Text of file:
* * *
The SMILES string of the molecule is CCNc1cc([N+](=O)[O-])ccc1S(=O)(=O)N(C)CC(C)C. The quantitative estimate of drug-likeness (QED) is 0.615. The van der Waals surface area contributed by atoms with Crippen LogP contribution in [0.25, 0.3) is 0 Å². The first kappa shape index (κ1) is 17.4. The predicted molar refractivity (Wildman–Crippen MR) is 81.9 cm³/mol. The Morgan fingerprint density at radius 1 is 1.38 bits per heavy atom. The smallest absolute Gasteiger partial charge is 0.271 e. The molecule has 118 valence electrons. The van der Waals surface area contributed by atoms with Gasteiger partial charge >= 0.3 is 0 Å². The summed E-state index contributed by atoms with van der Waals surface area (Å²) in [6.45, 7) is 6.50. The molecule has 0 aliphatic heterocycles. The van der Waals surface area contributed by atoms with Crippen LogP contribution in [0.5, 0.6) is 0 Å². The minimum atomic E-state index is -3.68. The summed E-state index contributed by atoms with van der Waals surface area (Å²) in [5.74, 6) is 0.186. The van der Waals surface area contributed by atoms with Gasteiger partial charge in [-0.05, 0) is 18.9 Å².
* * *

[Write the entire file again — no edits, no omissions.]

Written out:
The SMILES string of the molecule is CCNc1cc([N+](=O)[O-])ccc1S(=O)(=O)N(C)CC(C)C. The quantitative estimate of drug-likeness (QED) is 0.615. The van der Waals surface area contributed by atoms with Crippen LogP contribution in [0.25, 0.3) is 0 Å². The first kappa shape index (κ1) is 17.4. The predicted molar refractivity (Wildman–Crippen MR) is 81.9 cm³/mol. The Morgan fingerprint density at radius 1 is 1.38 bits per heavy atom. The smallest absolute Gasteiger partial charge is 0.271 e. The molecule has 118 valence electrons. The van der Waals surface area contributed by atoms with Gasteiger partial charge >= 0.3 is 0 Å². The summed E-state index contributed by atoms with van der Waals surface area (Å²) in [6.45, 7) is 6.50. The molecule has 0 aliphatic heterocycles. The van der Waals surface area contributed by atoms with Crippen LogP contribution in [0.5, 0.6) is 0 Å². The minimum atomic E-state index is -3.68. The summed E-state index contributed by atoms with van der Waals surface area (Å²) in [5.74, 6) is 0.186. The van der Waals surface area contributed by atoms with Gasteiger partial charge in [-0.05, 0) is 18.9 Å².